Wednesday, August 4, 2010

"I Didn't Know I Could Do THAT!"

The cockroachoid's claw tensed on the trigger of the laser rifle. The two mutants grimaced - their arms still held high in surrender - waiting for the final blast that would end their lives. Suddenly, the cockroachoid shrieked in agony as the rifle spontaneously erupted into flames. It dropped the smoldering, smoking device to the ground. The weapon lay there, dissolving into a puddle of plastic and wiring. The cockroachoid and the mutants all turned away from the melted rifle and looked at one another with confused surprise. The man-sized insect began shrieking again, this time clutching its head. Smoke began curling out from between its mandibles, and a fiery glow could be seen behind its eyes. The insectoid's head abruptly came ablaze, cutting its screams short. In moments, its charred husk lay next to the cooling slag that was once its weapon. The mutants stared at the smoking remains for a moment. One turned to the other, breaking the silence. "Did you do that, or did I?" he asked.


In a superhero or mutational apocalypse game, all of the characters start off with a handful of powers and abilities they gained through radiation exposure, genetic mutation, or some-such event. Over time, their DNA warped, imbuing them with superpowers or mutational abilities (depending on your genre). But a clever GM should ask himself, "Who says the PCs have stopped mutating?"

In the comics, superheroes often discover some hidden ability they never knew they possessed - some buried super-ability that has lain dormant until it begins to surface, usually during some traumatic or life-threatening event. Other times, the hidden power slowly manifests itself over time or the hero's normal abilities begin to misfire, cluing the hero in that something "isn't quite right." One GM I used to game with used this superhero cliche to great effect in an old Villains and Vigilantes campaign I played in. Unbeknownst to the players, he had rolled up one extra superpower we each had. During the course of a year, strange things began to happen during times of great stress. One character - Brainwave, the super-genius telekinetic - began hearing voices all of the time. It was suggested that he was developing some kind of schizophrenia due to the mental stressors of his powers. We actually roleplayed his decent into madness. In actuality, he was hearing the thoughts of those around him as his dormant power of telepathy began to manifest.

In a Mutant Future campaign, the same rules could apply. Before starting a campaign, the Mutant Lord should secretly roll up one additional mutation for each player without divulging his intent. Then, over the course of time, the ML can gradually introduce these new abilities into the game. Subtly at first, of course, but building in obviousness as time goes by. For example, Gruntor has the dormant mutation of gigantism. One morning, he finds his clothes have gotten tighter. Weeks later, he may find it difficult to fire a weapon because his finger cannot fit into the trigger guard. Eventually, he'll know something is up when he can no longer enter buildings without stooping. Another example: Jarvis has the dormant ability of telekinesis. When it first begins to surface, Jarvis may subconsciously move small items around. At first these items may just be thought of as lost or misplaced. Until one day, Jarvis wakes to find a party member's most prized possession in his pocket. How did it get there? Or, perhaps, during a heated firefight, Jarvis subconsciously pulls the pin of a grenade hanging off of a combatant's belt. Imagine the surprise when the enemy blows up for no apparent reason.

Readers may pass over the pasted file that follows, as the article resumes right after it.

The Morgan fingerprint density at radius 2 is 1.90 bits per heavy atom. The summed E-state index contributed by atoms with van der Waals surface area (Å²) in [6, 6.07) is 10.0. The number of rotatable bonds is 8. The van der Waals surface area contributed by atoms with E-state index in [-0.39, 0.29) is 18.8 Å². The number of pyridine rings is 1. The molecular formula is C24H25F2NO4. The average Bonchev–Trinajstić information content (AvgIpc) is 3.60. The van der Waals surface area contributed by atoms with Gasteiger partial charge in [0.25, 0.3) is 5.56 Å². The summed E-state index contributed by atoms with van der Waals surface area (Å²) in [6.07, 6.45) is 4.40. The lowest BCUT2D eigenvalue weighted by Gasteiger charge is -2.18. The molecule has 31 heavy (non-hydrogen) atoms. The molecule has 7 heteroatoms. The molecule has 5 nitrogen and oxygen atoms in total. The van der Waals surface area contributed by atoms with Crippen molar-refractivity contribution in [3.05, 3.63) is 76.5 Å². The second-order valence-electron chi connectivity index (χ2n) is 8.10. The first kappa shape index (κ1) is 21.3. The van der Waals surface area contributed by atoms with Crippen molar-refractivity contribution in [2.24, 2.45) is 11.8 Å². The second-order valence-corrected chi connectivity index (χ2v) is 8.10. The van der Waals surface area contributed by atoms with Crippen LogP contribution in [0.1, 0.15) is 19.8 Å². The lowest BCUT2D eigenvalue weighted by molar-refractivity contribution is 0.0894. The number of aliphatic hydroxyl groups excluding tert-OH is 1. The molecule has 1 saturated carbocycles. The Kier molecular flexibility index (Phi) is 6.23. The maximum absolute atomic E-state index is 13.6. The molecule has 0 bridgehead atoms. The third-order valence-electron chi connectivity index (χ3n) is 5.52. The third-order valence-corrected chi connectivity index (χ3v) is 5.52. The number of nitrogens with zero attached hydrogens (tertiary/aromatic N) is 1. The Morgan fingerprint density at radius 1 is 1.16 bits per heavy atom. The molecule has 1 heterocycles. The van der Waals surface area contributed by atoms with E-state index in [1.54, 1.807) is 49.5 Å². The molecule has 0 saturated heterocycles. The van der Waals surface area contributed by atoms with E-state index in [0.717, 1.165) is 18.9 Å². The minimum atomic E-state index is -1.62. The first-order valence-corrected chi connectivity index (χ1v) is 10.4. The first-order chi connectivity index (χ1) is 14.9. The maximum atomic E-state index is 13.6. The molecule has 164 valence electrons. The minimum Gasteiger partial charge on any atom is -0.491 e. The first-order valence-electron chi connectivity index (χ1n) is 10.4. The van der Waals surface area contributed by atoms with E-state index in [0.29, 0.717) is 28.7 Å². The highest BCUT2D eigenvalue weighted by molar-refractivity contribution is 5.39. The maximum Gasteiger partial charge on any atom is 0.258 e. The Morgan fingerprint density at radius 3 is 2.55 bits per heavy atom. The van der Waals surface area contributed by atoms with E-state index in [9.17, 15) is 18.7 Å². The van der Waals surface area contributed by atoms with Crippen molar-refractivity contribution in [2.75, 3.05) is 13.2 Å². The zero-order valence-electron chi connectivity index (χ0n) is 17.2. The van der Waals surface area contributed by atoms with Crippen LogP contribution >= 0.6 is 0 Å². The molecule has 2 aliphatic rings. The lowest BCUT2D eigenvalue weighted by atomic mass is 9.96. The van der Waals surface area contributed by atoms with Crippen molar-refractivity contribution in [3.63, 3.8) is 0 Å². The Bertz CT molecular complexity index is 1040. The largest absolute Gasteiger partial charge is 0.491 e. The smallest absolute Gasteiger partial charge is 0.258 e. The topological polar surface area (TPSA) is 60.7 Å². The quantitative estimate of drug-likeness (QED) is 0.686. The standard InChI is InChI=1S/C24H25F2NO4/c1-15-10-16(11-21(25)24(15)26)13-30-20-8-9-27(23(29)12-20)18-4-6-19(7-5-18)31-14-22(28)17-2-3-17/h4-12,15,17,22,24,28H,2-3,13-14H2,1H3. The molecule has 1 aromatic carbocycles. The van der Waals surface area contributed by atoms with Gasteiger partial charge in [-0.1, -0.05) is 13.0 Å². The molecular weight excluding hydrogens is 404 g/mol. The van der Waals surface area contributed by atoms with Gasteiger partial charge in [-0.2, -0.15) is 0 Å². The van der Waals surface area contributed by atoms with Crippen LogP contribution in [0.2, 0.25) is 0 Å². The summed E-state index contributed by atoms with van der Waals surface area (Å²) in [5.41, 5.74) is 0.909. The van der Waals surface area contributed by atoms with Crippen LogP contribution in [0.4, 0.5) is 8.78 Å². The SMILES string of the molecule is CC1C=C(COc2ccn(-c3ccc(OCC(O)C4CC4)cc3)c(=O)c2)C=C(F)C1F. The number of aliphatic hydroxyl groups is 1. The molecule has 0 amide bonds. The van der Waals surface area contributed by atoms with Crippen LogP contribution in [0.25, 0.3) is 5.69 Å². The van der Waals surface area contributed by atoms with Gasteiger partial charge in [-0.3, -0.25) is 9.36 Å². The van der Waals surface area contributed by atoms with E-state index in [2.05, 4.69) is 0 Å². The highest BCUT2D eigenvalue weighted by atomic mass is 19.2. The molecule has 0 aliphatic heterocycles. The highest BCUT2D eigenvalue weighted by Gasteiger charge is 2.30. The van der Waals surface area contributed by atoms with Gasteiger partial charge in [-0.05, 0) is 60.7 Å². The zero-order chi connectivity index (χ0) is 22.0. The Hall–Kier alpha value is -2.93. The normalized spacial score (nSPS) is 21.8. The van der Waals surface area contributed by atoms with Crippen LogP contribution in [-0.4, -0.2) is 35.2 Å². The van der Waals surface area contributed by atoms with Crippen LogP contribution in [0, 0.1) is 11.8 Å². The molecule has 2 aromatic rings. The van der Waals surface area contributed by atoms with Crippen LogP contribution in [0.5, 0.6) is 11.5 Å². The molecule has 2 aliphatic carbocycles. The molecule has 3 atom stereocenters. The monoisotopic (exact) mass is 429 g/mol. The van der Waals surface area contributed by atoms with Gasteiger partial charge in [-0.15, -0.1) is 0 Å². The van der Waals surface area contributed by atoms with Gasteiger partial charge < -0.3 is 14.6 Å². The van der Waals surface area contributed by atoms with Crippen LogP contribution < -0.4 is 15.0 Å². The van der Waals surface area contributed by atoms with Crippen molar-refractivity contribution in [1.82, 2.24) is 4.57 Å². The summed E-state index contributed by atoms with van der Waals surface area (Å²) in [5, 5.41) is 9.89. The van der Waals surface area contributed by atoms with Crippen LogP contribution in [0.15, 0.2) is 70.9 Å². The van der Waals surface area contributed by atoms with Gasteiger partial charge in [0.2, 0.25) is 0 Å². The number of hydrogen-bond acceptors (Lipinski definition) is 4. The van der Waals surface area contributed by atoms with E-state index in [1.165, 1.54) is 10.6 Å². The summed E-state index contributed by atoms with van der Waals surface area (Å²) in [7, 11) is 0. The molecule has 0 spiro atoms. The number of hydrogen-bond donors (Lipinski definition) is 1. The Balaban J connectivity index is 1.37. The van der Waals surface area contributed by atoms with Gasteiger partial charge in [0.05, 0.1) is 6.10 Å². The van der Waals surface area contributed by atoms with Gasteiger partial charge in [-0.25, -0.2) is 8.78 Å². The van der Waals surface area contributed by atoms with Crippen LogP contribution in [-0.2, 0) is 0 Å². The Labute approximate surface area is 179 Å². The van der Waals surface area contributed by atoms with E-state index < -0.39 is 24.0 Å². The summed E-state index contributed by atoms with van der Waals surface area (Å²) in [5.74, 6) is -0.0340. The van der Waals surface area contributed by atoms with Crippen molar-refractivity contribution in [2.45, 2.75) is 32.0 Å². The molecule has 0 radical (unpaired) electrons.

Once these dormant abilities are recognized and identified, the role-playing doesn't end. Just because they now have these new abilities doesn't mean they know how to use them! Experimentation and training sessions can be played out as the PCs learn what they can do and how it works. And if there are "mishaps," well, that's just the misadventures that could happen in the Mutant Future!


  1. Excellent piece! Your idea lends so much support to plot hooks (and fun gaming).

  2. I ran a short Gamma World solo game for my ex-wife. the character woke up without a memory of who they were surrounded by dead bodies. As the adventure progressed she kept 'discovering' her mutations. It was fun.

  3. I had a player who tried to abuse his ridiculous healing powers by running into a shed full of radioactive goop and just basking for a while. Every time I roll for radiation I roll a d100 and on make a 5% chance (1 on a d20 works too, or whatever you'd like to change it to I suppose) that they begin the transformation into an irradiated. As time went on he slowly noticed he couldn't get hurt by radiation weapons and that it tended to help him more than hurt him. And the irradiated zealots I'd placed in a corner of the map began to commune. It was really fun and the quest warped into finding the source of the voices in his head and eventually slaughtering the irradiated before they could nuke the wasteland once more. Just an idea :)